Repeating downpours will bring a risk of flash and urban flooding centered on Tennessee and western North Carolina this weekend.
The ground is rather saturated across the area from recent heavy rainfall, and additional rainfall will runoff into already swollen streams.
A general 2-4 inches of rain will fall on this area with the potential for a half a foot of rain in some communities. Much of this rain could fall in a matter of a few hours.
Factoring in the hilly terrain over the countryside and the amount of paved surfaces in urban areas, there is a risk of rapid flooding of streets, highways and small streams.
Doses of heavy rain and isolated flash flooding can also brush neighboring states, including the northern parts of Mississippi, Alabama and Georgia, upstate South Carolina and the southern parts of Kentucky, Virginia and West Virginia.
Cities that could be impacted by flooding downpours this weekend include Tupelo, Miss.; Huntsville, Ala.; Atlanta; Greenville, S.C.; Norfolk, Va.; London, Ky.; Memphis, Nashville, Knoxville and Chattanooga, Tenn.; and Charlotte, Winston-Salem and Raleigh, N.C.
Keep en eye out for rapidly changing conditions this weekend. Avoid camping along small streams, which can flood with little notice. Never drive through flooded roadways. Doing so puts not only all the occupants of your vehicle at risk, but also your would-be rescuers.
Rounds of drenching downpours have already saturated the soil across much of the South this summer with above-normal rainfall in many cities. The saturated ground may add to the flooding problems by helping to generate run-off very quickly.
Folks traveling along the I-40, I-77 and I-81 corridors this weekend could be faced with poor visibility and slick conditions due to the heavy rainfall.
Nashville, Tenn., has received a foot of rain so far this summer through Aug. 9, which is about one and a half times their average rainfall.
Charlotte, N.C., has picked up over 15 inches of rain this summer so far, which is 177 percent of average rainfall.
Atlanta has picked up a whopping 21 inches of rain thus far. The amount is two times their average for the summer to date.
In Asheville, N.C., nearly 25 inches of rain has fallen since June 1st, which is almost 250 percent of their average rainfall.
The rain is being produced by the same, slow-moving frontal system that unleashed devastating flooding across parts of Kansas and Missouri much of this week. It was causing more isolated flash flooding from the Ohio Valley to the northern Appalachians Thursday into Friday. The front is sagging southeastward this weekend, bringing the threat of flooding with it.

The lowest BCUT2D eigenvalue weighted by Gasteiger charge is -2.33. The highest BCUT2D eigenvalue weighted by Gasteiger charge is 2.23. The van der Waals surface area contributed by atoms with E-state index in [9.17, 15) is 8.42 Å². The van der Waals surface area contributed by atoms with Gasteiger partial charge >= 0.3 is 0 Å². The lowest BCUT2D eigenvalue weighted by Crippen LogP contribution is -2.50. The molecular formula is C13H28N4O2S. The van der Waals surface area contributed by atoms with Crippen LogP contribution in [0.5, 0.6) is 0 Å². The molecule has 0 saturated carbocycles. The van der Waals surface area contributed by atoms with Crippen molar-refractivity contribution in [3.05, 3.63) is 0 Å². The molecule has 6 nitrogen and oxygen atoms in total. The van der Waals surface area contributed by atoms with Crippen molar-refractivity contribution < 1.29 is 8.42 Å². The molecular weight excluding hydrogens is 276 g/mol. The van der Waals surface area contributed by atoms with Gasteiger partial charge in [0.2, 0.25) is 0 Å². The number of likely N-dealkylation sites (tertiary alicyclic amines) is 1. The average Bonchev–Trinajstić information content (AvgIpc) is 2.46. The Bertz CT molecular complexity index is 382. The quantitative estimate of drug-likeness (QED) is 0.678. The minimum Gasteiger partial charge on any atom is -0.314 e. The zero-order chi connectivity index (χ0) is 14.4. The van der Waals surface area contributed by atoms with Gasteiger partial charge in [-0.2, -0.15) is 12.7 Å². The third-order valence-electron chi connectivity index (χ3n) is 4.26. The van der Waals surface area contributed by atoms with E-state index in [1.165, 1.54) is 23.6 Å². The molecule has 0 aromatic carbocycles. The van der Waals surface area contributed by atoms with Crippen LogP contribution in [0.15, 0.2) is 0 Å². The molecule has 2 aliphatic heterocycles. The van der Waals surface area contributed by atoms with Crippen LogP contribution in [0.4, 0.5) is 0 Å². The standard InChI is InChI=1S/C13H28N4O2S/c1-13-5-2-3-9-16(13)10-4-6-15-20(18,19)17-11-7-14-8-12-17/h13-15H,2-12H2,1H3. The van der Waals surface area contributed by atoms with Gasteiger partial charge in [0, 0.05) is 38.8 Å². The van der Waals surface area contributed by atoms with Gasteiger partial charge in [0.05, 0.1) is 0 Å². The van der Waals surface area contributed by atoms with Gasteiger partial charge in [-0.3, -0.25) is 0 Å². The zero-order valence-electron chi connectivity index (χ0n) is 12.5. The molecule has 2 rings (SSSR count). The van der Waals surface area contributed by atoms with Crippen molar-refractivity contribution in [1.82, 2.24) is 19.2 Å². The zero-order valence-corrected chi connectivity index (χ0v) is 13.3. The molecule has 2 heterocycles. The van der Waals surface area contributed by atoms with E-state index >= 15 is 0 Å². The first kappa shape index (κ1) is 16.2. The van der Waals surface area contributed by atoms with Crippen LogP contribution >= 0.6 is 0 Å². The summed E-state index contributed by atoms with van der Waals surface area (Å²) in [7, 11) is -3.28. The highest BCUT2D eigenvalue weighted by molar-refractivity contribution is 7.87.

Conditions may be too wet for crops in the Southeast, making it difficult for farmers to get into the fields and causing some vegetables to rot.
Multiple tornadoes touched down across Indiana and Ohio on Wednesday, one of which flattened a Starbucks in the town of Kokomo, Indiana.
A budding tropical disturbance has the potential to strengthen significantly and reach Florida and the Bahamas with strong winds, coastal flooding and torrential rainfall during Sunday and Monday.
Rounds of showers and thunderstorms will bring the potential for flash flooding and localized damaging wind gusts through Thursday.
Stargazers will want to dig out their binoculars and telescopes this weekend as Venus and Jupiter shine so close that they appear as one large, bright star in the evening sky.
Following a taste of autumn chill to start the week, is summer heat and humidity over for the northeastern United States?
Vostok, Wilkes Land, Antarctic a (1960)
About 1,176 kilometers from the Indian Ocean, the mercury fell to minus 127 degrees F (minus 88C). This was the lowest recorded temperature ever on the face of the earth, until July 21, 1983, when the temperature reached minus 128.6 degrees at the same location.
A thunderstorm passed through Livingston, MT, near Bozeman, dumping 2.5 inches of rain in 1 hour. Small roads in central mountain areas were washed out and the interstate highway was under water.
North Dakota (1991)
Huge hail caused severe damage in eastern North Dakota. Some hail was as large as six inches in diameter. Holes were punched in roofs and 16,000 acres of crops were destroyed.